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Communication studies is an academic field that deals with processes of human communication, commonly defined as the sharing of symbols to create meaning. The discipline encompasses a range of topics, from face-to-face conversation to mass media outlets such as television broadcasting. Communication studies also examines how messages are interpreted through the political, cultural, economic, semiotic, hermeneutic, and social dimensions of their contexts.
Other names 
Communication studies programs at universities are given various names, including "communication", "communication studies", "speech communication", "rhetorical studies", "communication sciences", "media studies", "communication arts", "mass communication", "media ecology," and "communication and media science." The curriculum varies based upon concentration.[clarification needed]
Communication studies integrates aspects of both social sciences and the humanities. Much of the work being done in the field is academic in nature. As a social science, the discipline often overlaps with sociology, psychology, anthropology, biology, political science, economics, and public policy, among others. From a humanities perspective, communication is concerned with rhetoric and persuasion (traditional graduate programs in communication studies trace their history to the rhetoricians of Ancient Greece). The field applies to outside disciplines as well, including engineering, architecture, mathematics, and information science.
A focus on research development sets communication studies apart from general communication degrees. Many of the students that chose the field do so in order to pursue doctoral level ambitions. Requirements for undergraduate degrees focus on preparing students to ask questions concerning the nature of communication in society and the development of communication as a specific field. University of Southern California, University of Pennsylvania, University of Kansas and Temple University have led the way,[according to whom?] offering undergraduate and graduate degrees that prepare students to ask critical questions in this research driven context.
In the United States, the National Communication Association (NCA) recognizes nine distinct but often overlapping sub-disciplines within the broader communication discipline: technology, critical-cultural, health, intercultural, interpersonal-small group, mass communication, organizational, political, rhetorical, and environmental communication. Students take courses in these subject areas. Other programs and courses often integrated in communication programs include journalism, film criticism, theatre, public relations, political science (e.g., political campaign strategies, public speaking, effects of media on elections), as well as radio, television and film production. More recently, computer-mediated communication and the implications of new media for communication have drawn new research and courses.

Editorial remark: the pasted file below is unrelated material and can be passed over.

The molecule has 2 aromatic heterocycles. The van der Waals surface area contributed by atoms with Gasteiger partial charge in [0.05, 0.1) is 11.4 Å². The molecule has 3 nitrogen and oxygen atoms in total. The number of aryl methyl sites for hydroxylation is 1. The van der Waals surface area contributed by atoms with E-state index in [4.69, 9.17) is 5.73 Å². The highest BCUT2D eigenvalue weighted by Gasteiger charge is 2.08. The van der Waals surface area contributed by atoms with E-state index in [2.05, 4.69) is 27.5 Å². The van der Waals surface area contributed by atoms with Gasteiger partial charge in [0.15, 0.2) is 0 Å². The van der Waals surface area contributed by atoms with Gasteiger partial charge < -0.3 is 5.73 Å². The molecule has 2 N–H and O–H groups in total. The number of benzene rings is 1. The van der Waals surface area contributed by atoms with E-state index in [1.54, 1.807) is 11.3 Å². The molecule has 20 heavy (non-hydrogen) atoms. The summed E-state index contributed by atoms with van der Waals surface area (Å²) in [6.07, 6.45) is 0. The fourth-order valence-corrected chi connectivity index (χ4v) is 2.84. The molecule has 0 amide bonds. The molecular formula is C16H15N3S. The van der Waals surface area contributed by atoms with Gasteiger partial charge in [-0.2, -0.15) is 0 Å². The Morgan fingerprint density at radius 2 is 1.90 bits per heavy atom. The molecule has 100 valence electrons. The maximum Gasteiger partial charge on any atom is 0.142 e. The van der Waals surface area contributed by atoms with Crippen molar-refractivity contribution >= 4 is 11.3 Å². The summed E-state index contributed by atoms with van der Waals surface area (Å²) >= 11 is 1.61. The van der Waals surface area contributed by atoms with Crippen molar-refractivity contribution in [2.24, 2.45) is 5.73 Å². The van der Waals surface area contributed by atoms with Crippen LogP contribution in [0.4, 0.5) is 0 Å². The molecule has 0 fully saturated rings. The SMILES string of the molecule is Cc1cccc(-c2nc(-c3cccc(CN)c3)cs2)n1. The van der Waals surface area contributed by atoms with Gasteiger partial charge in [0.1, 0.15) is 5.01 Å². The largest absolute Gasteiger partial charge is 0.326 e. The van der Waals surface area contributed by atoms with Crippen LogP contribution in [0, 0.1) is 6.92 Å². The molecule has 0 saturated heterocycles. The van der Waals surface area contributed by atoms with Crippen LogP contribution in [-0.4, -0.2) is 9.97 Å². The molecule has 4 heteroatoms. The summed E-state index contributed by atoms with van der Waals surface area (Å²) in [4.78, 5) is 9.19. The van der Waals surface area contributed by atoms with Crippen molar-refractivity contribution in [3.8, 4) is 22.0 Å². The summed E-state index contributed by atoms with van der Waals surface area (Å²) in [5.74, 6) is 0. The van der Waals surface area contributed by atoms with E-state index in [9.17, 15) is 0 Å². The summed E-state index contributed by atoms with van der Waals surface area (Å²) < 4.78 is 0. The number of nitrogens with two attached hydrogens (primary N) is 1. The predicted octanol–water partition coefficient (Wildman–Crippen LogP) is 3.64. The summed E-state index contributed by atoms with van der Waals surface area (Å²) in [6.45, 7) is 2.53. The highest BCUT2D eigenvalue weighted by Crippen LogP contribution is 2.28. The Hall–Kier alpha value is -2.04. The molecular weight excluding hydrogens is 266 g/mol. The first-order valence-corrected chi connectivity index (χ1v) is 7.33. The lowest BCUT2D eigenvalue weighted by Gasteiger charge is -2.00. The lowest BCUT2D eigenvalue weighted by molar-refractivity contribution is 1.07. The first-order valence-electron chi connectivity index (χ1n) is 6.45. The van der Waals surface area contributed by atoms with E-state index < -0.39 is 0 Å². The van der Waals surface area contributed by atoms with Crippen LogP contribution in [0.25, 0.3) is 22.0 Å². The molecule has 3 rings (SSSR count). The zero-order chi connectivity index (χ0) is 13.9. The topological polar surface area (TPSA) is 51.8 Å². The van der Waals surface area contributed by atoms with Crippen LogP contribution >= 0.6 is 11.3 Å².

Part of what makes communication a popular major is its reputation for being flexible. Graduates of formal communication programs take many different career paths, including university professors, marketing researchers, media editors and designers, journalists, advertising executives, actors, human resources managers, corporate trainers, public relations practitioners, and media managers and consultants.
Professional associations 
- Association for Business Communication (ABC)
- Association for Education in Journalism and Mass Communication
- Association for Teachers of Technical Writing (ATTW)
- European Association for the Teaching of Academic Writing (EATAW), the main European association for writing studies
- European Communication Research and Education Association (ECREA), the main European association for communication studies
- IEEE Professional Communication Society (PCS)
- International Association for Media and Communications Research (IAMCR), a large international association for communication studies.
- International Association of Business Communicators (IABC)
- International Communication Association is the main international association for communication studies, which combines an older focus on quantitatively based social science studies with newer critical and cultural studies of communicative phenomena.
- National Communication Association (NCA): The main national professional organization covering many of the areas of communication studies in the U.S.
- Public Relations Society of America (PRSA)
- Society for Cinema and Media Studies is the main organization for film studies oriented communication research
- Society for Technical Communication (STC)
- University Film and Video Association is the principle organization for the study of motion picture production
- Carey, James. 1988 Communication as Culture.
- Cohen, Herman. 1994. The History of Speech Communication: The Emergence of a Discipline, 1914-1945. Annandale, VA: Speech Communication Association.
- Gehrke, Pat J. 2009. The Ethics and Politics of Speech: Communication and Rhetoric in the Twentieth Century. Carbondale, IL: Southern Illinois University Press.
- Packer, J. & Robertson, C, eds. 2006. Thinking with James Carey: Essays on Communications, Transportation, History.
- Peters, John Durham and Peter Simonson, eds. 2004. Mass Communication and American Social Thought: Key Texts 1919-1968.
- Wahl-Jorgensen, Karin 2004, 'How Not to Found a Field: New Evidence on the Origins of Mass Communication Research', Journal of Communication, September 2004.
See also 
- Outline of communication (Communication topics)
- Communication journals
- Communication sciences
- Communication theory
- Critical theory
- Philosophy of language
- Semiotics of culture
- Text and conversation theory
- "Major Decisions". The Villanovan. 2009-04-22. Retrieved 2012-02-25.
- Communication Studies An educational resource.